Letter Writing: Cover Letters, Query Letters, and Blog Posts
This week is National Letter Writing Week. Sometimes we
think that letters are a lost art. Who writes letters anymore? They’ve been
replaced with emails and text messages. But letters are still a big part of our
lives, especially in a professional capacity.
There are three kinds of letters that I write regularly. I thought I would share these three types and provide some practical tips.
After 15 years of working as a recruiter in the temporary staffing industry, I learned a few things about job hunting. I know that many people don’t put a lot of time and effort into their cover letters, but they should. A cover letter allows you to address the recruiter or hiring manager directly, share insights about why you’re a good candidate, and showcase your interest in the position.
There were so many times that I received an emailed resume attachment on a blank email. Not only did this not tell me anything about the candidate, but it also made me wary of opening the attachment in the first place. Lots of dangerous things can masquerade as a resume, so if you don’t tell me you’re a legit candidate, I’m probably not reading an email from you at all.
In today’s digital world most companies are offering an online application process. Many of those have a field to include a cover letter or at least an introduction. Always make use of that. Address it personally if you know the name of the manager, share a few details that aren’t on your resume, and show that you’ve done your homework and know what the company does. This will go a long way toward getting a call back.
I’ve also recently become intimately familiar with another kind of letter. I would not consider myself an expert in this one quite yet, but I’m trying. A query letter is something authors send to potential agents to entice them to read a new manuscript. I’m trying to take what I know about writing cover letters along with the best practices for hooking a reader into a query letter and craft something that will draw attention.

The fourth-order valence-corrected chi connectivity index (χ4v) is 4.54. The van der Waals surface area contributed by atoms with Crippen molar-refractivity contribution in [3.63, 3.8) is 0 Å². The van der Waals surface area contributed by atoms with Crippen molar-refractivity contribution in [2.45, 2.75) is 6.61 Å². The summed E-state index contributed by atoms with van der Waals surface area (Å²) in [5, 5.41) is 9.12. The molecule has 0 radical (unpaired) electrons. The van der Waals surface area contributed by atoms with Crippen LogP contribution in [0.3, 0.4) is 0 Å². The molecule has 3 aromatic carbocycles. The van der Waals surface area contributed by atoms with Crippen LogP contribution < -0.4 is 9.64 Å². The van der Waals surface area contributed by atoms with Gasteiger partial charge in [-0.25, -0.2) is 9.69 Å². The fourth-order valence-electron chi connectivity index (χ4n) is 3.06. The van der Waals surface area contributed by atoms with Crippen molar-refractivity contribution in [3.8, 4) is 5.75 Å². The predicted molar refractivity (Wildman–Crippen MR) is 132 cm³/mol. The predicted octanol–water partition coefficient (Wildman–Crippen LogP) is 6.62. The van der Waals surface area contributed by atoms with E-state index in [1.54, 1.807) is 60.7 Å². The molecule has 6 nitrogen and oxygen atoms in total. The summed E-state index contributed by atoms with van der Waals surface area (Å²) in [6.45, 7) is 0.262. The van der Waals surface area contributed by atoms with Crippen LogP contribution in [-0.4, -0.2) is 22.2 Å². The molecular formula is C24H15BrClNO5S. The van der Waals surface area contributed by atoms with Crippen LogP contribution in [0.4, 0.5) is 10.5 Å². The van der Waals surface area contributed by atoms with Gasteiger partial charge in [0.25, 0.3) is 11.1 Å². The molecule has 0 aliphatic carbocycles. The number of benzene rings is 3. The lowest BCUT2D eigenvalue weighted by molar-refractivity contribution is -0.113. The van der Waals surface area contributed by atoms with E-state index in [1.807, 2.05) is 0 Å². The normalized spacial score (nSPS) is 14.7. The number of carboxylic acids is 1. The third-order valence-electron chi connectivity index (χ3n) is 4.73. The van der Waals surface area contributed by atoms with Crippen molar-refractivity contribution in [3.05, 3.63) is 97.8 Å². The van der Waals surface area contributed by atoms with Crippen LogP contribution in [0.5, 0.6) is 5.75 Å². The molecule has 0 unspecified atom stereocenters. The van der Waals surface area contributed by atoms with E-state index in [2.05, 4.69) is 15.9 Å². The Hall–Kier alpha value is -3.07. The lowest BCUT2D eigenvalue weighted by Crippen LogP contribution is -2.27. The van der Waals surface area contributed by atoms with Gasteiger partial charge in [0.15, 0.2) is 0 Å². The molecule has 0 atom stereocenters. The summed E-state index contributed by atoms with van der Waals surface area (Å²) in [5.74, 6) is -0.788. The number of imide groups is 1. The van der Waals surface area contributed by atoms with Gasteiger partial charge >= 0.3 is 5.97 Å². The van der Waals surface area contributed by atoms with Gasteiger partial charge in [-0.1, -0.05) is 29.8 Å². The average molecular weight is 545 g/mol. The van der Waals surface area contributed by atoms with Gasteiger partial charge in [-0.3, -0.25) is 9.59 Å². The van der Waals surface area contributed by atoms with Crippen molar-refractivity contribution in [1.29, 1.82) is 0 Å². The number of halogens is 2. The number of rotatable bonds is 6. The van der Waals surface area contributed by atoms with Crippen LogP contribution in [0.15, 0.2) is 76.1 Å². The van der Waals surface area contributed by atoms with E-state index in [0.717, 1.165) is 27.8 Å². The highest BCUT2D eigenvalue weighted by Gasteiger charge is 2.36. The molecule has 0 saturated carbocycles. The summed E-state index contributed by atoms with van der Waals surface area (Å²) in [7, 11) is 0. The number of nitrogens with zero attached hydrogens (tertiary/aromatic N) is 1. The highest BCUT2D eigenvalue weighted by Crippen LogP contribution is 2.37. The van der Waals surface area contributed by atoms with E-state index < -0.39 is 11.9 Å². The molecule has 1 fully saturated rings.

I have not yet succeeded, but I try and try again. One thing I do know for sure is that it’s not usually the book that makes the difference. It's the pitch. All you need to do is convince the agent they want to request pages or the complete manuscript. Once you do that, your work can speak for itself.
I have a long list of agents that I’m only part of the way through. I send a few query letters at a time and then revise and try again down the list. I am still hopeful that I will get some bites on it soon. Cross your fingers for me.
I know what you’re saying. Why is a blog post in a list about letters? Well, the reason is simple. A blog post can act as a letter to your readers. Using a letter format to write a blog post can be a very effective way to draw readers in and keep them coming back for more.
Sometimes editorials are framed as “an open letter” to an individual or group of people. When you do this, you address your audience directly. Another common use of a letter in a blog post is around the holidays. Just like the letters that would come in family Christmas cards, you can do the same thing digitally on your blog. This can update your readers about your personal and professional goals from the previous year.
In any case, letters are an excellent communication tool. Even outside of these formal uses, writing letters doesn’t have to be a lost art. Grab some stationary and get a pen pal. Send cards to your family. However you want to, keep letter writing alive.
Can you commit to writing a letter this week? Tell me about it in the comments.